If such topics strike you as so dull that you’d rather have your cavities drilled, take heart that previous victims have already nicknamed economics the “dismal science.” Alas, it doesn’t follow that economics doesn’t impact our lives and here, as elsewhere, fun isn’t our primary goal. As a voting citizen, you should know that Keynes’ ghost will likely lurk in the shadows of nearly every economic debate you’ll ever hear during elections. You can scarcely vote without taking a stand on Keynes.
FDR was a moderate Keynesian insofar as he wanted to use the government to create jobs, though he wasn’t keen at first on the deficit (debt) part of deficit spending (later he changed his mind). FDR wasn’t purely ideological in any particular direction, so much as he was willing to try anything and everything to get the economy moving. As mentioned, he was more of a pragmatic tinkerer. In Germany, on the other hand, Nazi economists embraced Keynesian economics more fully — around 4-5x as much spent per national Gross Domestic Product (GDP) than the New Deal — and succeeded more dramatically in turning their economy around. This strategy is sometimes called demand-side economics because the government, by increasing employment, is thereby increasing the demand for products and services (spending). Keynes pioneered macroeconomics by going past supply-and-demand to study the big picture and suggest ways to stimulate aggregate demand.
Another form of stimulus, employed by Ronald Reagan in the 1980s, is cutting taxes for the wealthy and corporations in the hope that more jobs will trickle down to the have-nots if money is in greater supply among the haves. This supply-side economics is also a Keynesian theory technically, even though it’s rarely thought of as such. Most advocates of tax cuts think they’re opposing Keynes, not realizing that he discussed tax cuts as another option to stimulate economies. Either approach is part of fiscal policy (coming from Congress and the president) as opposed to the monetary policy we saw in Chapter from the Federal Reserve.
Both government spending (63% of Obama’s 2009-19 stimulus) and tax cuts (100% of Bush’s 2001 stimulus, 37% of Obama’s ’09) are forms of temporary government intervention to jumpstart a stalled economy. Both ideas reject the notion that economies fix themselves naturally, or at least that doing nothing is the quickest way to revive an economy. Keynes just preferred the government spending option over tax cuts because it guaranteed money was put to work and not hoarded. In the tax cut option, though, no overhead is lost to government bureaucracy and advocates can hold out hope that the public forgets the temporary aspect and the cuts become permanent, as happened with the middle-class portion of the 2001 cuts before the new 2018 code.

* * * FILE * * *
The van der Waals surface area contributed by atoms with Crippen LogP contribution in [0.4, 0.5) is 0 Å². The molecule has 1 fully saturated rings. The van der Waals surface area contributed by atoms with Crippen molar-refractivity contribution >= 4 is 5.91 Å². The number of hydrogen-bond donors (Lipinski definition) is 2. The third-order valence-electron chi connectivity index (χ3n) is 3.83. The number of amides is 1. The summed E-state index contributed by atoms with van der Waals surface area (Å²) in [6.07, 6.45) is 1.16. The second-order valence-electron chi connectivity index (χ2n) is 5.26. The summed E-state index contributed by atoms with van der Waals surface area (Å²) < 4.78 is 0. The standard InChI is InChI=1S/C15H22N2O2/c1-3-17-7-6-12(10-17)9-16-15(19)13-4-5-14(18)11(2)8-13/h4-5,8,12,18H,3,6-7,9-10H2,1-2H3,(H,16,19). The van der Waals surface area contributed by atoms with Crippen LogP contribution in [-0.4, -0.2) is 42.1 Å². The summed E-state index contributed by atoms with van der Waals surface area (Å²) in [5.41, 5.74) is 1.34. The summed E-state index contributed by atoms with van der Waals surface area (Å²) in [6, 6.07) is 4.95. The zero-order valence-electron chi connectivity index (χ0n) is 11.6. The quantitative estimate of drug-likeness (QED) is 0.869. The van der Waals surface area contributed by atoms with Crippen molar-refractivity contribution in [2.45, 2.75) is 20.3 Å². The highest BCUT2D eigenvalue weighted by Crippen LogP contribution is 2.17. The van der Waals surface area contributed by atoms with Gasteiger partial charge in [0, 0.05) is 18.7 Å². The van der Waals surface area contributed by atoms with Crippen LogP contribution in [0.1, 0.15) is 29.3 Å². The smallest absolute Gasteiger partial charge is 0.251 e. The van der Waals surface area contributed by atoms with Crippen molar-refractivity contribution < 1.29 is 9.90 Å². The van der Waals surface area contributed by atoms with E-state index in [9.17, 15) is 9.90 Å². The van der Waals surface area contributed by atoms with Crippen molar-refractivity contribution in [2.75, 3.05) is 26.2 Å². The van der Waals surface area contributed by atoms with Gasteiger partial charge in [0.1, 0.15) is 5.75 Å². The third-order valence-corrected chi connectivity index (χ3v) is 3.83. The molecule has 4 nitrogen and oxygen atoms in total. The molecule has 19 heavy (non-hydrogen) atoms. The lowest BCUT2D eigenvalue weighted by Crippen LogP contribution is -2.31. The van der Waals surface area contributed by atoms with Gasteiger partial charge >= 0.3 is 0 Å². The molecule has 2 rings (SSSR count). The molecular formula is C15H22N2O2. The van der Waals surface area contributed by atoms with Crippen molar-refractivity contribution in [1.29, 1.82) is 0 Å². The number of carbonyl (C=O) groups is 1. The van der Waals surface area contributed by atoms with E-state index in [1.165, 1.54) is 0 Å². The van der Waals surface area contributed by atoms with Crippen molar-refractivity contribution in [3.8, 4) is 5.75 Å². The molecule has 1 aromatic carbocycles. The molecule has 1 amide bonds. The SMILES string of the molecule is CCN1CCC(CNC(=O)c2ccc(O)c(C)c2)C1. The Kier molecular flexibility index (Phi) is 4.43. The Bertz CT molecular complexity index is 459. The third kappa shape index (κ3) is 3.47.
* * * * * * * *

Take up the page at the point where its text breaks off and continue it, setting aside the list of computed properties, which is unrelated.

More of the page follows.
In either case, spending or lower taxes, the government goes (further) into temporary debt in hopes of jump-starting the economic engine, at which point the debt can gradually be paid off. They are “priming the pump” the way one pushes the primer bulb on a lawnmower to get rid of excess air and fill the carburetor with the right amount of fuel. In this case, the fuel is money and the right amount is more of it — enough that consumers start spending. With the counter-cyclical option, the government goes into temporary debt by spending more; with the tax cut option, they go into temporary debt as revenues decrease initially, though the idea is that overall tax revenue will go up later anyway despite lower tax rates. Contrary to popular opinion, Keynes did not advocate long-term, structural debt, but rather short-term annual deficits that would be erased once the economy picked up and tax revenue increased. After the 2008-09 financial meltdown, the U.S. was thus under the influence of two stimulus packages (Bush’s and Obama’s) that probably muted the crisis but likely ran the country further into debt.